Personal Injury Cases: Moving on to Better Things

Medical Malpractice: How To Avoid Medicine-Related Injuries

A medical malpractice case is likely to be complicated and lengthy; it is something you'll want to avoid if possible. The best way to avoid medicine-related malpractice is to provide your medical caregivers with your most up-to-date medical history. Here are four tips you can use to make your medicine usage safer:

1. Let Your Doctors Know About Every Medication

Some types of medicines may be extremely safe alone, but dangerous when combined with others. For example, some blood thinners don't react well with the herbal supplement ginseng. Therefore, you should tell all your doctors (e.g. dentist, surgeon, general physician, and even a dietitian) about all the medications you are taking to prevent such a risk. This should include everything from prescription painkillers to over-the-counter vitamin supplements.

2. Tell Your Doctors about Adverse Reactions to Medication

You should tell your doctors about the reactions you have after taking any medicine. This includes allergic reactions or anything that may seem unusual to you. Even if a medication is considered safe, not everyone reacts the same way. You may have an adverse reaction due to a preexisting condition that other people taking the same medicine do not have.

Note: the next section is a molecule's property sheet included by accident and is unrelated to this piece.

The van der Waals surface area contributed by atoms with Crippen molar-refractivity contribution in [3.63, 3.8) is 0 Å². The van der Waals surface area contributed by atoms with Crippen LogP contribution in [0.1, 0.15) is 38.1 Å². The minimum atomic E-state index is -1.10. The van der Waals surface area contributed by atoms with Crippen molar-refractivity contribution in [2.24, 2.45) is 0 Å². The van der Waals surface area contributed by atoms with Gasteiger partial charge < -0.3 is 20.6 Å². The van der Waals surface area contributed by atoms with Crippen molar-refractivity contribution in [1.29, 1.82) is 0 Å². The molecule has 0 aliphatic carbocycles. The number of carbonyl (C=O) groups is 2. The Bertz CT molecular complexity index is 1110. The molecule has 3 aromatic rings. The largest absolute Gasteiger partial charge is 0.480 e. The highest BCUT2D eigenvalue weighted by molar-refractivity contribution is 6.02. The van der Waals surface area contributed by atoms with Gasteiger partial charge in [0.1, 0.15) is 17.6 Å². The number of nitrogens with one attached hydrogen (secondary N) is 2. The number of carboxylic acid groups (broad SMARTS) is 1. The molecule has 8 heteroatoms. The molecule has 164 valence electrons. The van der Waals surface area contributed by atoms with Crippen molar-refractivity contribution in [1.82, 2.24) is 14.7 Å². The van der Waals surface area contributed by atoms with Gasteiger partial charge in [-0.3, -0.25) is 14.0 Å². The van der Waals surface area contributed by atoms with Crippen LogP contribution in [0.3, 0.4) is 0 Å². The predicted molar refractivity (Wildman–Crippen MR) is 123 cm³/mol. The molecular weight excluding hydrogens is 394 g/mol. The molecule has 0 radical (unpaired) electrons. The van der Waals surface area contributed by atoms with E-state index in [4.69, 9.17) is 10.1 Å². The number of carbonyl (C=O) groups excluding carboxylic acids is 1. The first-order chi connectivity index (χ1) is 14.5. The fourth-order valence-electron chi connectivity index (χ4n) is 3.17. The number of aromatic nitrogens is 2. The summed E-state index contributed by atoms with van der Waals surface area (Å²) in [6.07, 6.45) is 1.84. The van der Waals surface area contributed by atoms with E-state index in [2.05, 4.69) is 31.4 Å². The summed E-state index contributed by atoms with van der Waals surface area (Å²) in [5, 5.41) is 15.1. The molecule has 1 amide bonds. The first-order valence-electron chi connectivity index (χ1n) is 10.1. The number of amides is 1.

3. Read the Prescription Before Getting Out of the Doctor's Office

Some forms of handwriting are difficult to read, and your doctor's handwriting might be one of them. Your pharmacist may not be able to read your prescription that well, and there are some medicines that have very similar names.

For instance, it could be easy to mix up something like iodine and Lodine (an anti-inflammatory drug). Therefore, you should ask your doctor to spell the drug out so you can make a personal record, and you should read your prescription before getting out of the office to ensure that it is legible.

4. Know the Best Devices for Measuring Medicine

Lastly, you should know what apparatuses to use to measure your liquid medicine. Know the volume you are supposed to take and which device you can use to measure the said quantity. Don't estimate the volume to take or use an incorrect device to measure it.

For example, 2.5mL is equivalent to half a teaspoon of liquid medicine, but household teaspoons may hold different volumes from that.

Despite your best precautionary measures, however, you could still be a victim of medical malpractice. This is one of the most complex cases you may ever have to deal with, so you should find a lawyer, like Poulos & Coates, LLP, that has experience with medical malpractice litigation.